All videos are created by award-winning Prince Edward Island filmmaker Millefiore Clarkes owner of One Thousand Flowers Productions. A graduate of University of King's College, Clarkes short doc December in Toronto was a Staff Pick on Vimeo and was shortlisted in the Lyrical Category and screened at the 2012 Vimeo Film Festival Awards in NYC. Her music videos Stealin' for Catherine MacLellan, and People I Love for English Words won 'Best Music Video' at the Music PEI Awards (2012 and 2013). She was named 'The 2013 William F. White PEI Filmmaker of the Year' and was awarded the 2013 CBC PEI 321 Award with producer Jason Arsenault. In 2011 WIFT-Atlantic Chapter awarded her the 'Salute Award' for her work in the sector. Most recently she is being recognize for her upstanding film about organic farming called Island Green produced by The National Film Board of Canada.
Support for the creation of the films was provided by the Nova Scotia Tourism Experiences Marketing Program. The second and third videos will be released in the coming weeks.
February is here, and that means a new edition of JazzEast's The New Standard has arrived. This month features the newly formed group Roxy and the Underground Soul Sound. JazzEast caught up with Ian Bennet and Giverny Mercier of the band to talk music, and more.
JazzEast: What is the vision of Roxy and the Underground Soul Sound?
Ian Bennet: The vision of R&USS is to capture the feeling, energy, sounds and grooves laid down by the founding fathers of funk and soul at Stax Records, Motown and Atlantic Studios in the 60s and 70s while finding our own sound within that model. We look to generate the kind of rhythms that are impossible to not move to. This music is referred to as feel good music for a reason- it's like being injected with 100% pure positive energy.
Giverny Mercier: I want to have a great time and make music that people enjoy. I just really enjoy performing watching people react to our music. It's a great feeling.
JE: When did the group form? What led to its creation?
GM: The group formed last year around February with just Ian and I writing together and then getting a band together after we got some tunes down.
JE: Who's Roxy?
IB: I'll leave the who's Roxy to Roxy, for better or for worse, ha ha!
GM: I am Roxy the lead singer and writer of the band. It's a nickname that I've gone by for a while. My real name is Giverny but no one can pronounce it and it tortured me in school. Kids are mean.
JE: What do you want audiences to experience when listening to you?
GM: I want people to be able to connect to the stories within the songs and dance and have a great time.
IB: You should expect to not sit down. Bring your dancing shoes cause you're gonna need 'em; however if you do want to sit down there's plenty to listen to as well. We've been lucky enough to assemble a nice rabble of musicians who are all very competent at their craft.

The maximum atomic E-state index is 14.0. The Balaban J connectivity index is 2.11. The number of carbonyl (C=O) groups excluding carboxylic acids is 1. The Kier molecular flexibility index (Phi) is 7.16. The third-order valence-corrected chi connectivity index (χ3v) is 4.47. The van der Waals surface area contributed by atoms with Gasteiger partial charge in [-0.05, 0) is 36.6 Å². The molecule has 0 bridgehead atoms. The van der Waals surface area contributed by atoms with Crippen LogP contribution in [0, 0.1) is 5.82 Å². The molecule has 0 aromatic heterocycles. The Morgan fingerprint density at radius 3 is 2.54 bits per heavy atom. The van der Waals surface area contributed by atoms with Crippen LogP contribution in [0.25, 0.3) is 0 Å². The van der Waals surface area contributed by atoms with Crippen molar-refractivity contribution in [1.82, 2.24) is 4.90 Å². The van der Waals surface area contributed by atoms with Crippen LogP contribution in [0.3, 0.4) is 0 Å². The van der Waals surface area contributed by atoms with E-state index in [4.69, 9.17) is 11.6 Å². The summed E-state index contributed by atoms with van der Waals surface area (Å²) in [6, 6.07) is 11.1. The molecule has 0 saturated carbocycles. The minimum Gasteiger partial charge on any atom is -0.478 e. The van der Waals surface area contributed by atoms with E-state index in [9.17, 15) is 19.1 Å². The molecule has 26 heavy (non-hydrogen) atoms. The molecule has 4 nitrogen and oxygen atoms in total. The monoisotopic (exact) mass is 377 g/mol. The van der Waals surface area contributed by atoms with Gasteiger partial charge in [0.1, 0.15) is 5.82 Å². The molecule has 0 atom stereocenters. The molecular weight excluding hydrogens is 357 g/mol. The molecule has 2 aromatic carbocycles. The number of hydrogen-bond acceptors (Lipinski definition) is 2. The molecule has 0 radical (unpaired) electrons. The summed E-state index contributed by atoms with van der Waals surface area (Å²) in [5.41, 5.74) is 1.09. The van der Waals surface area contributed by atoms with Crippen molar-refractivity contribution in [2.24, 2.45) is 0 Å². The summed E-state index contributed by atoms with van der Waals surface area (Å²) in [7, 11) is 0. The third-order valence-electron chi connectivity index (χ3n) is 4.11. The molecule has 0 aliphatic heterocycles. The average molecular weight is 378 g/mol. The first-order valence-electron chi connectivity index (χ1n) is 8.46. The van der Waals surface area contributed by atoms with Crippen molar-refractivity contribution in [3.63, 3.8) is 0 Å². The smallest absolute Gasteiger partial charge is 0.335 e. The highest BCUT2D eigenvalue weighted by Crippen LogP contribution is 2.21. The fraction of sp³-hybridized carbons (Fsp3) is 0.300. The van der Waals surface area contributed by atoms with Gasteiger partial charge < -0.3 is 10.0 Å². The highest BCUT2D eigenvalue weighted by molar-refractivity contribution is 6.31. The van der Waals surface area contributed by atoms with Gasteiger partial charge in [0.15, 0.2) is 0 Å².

JE: Jazz is at the heart of our programming at JazzEast. What jazz musicians influence Roxy and the Undergound Soul?
GM: For me Sharon Jones, Etta James, Chaka Khan, Ray Charles, Sam Cooke and Gladys Knight.
IB: All of us studied music in school so we've all had our favorite jazz musicians. For me it's any form of Miles Davis' classic bands and the Oscar Peterson Trio; however, soul, R'n'B and funk is really just the evolution of big band jazz in my opinion. A lot of the players who helped shape the genre came out of that world. Motown famed house bands were all jazz and blues musicians.
What's on each of your 8 track/walkman/Ipod these days?
IB: My music playing devices contain a lot of the stuff coming out of Daptone Records, a soul revival label based out of Brooklyn, NY, as well as any soul/funk/R'n'B I can get a hold of.
GM: For me I have a mixture that's kind of all over the place from R'n'B to jazz to indie to rock to motown.
IB: We're all pretty versatile in the USS so we all listen and play a variety of stuff as well. Anything from pop, rock, jazz, reggae, country, etc.
JE: What can we expect for the show February 19?
GM: We want everyone to have a good time and dance and let loose.
IB: You can expect us to bring the grooves and a great time!
GM: I know I certainly will be dancing!
Don't miss Roxy and the Underground Soul Sound at The New Standard 8:30 PM February 19 at the Company House. Opening the night is The NSCC Music Arts Band Funk Your Dreams. Tickets are $8 or free with certain JazzEast memberships.
Soul music is alive at this month's edition of The New Standard presented by JazzEast. Roxy and the Underground Soul Sound and the NSCC Music Arts band Funk Your Dreams takes the stage Wednesday, February 19, for a concert that promises to get people up dancing.
"We all just really love performing and making a good time for everyone," states Giverny "Roxy" Mercier, lead vocalist of the group Roxy and the Underground Soul Sound. "A couple of us were once a part of the NSCC ensembles bands. We are really excited to hit the stage with the NSCC's Funk You Dreams "
Inspired by the sound sounds of Miles Davis, R'n'B and hip-hop, Roxy and the Underground Soul Sound formed in 2013 when Mercier and bassist Ian Bennett started writing music together. Soon a band was formed featuring, along with Mercier and Bennett, Andrew MacKelvie (saxophone), Adrian Dunn (guitar), Matt Gallant (drums) and Jason Keddy (piano/organ).
Opening the night is NSCC Music Arts Program student band Funk Your Dreams.
JazzEast 's concert series The New Standard showcases local musicians on the Company House stage. Doors open at 8 PM and shows starts at 8:30 PM. Tickets are $8 or free with a JazzEast membership and can be purchase online or at the door. All proceeds from the concert go to the performing musicians.
For more information and to get your tickets visit here.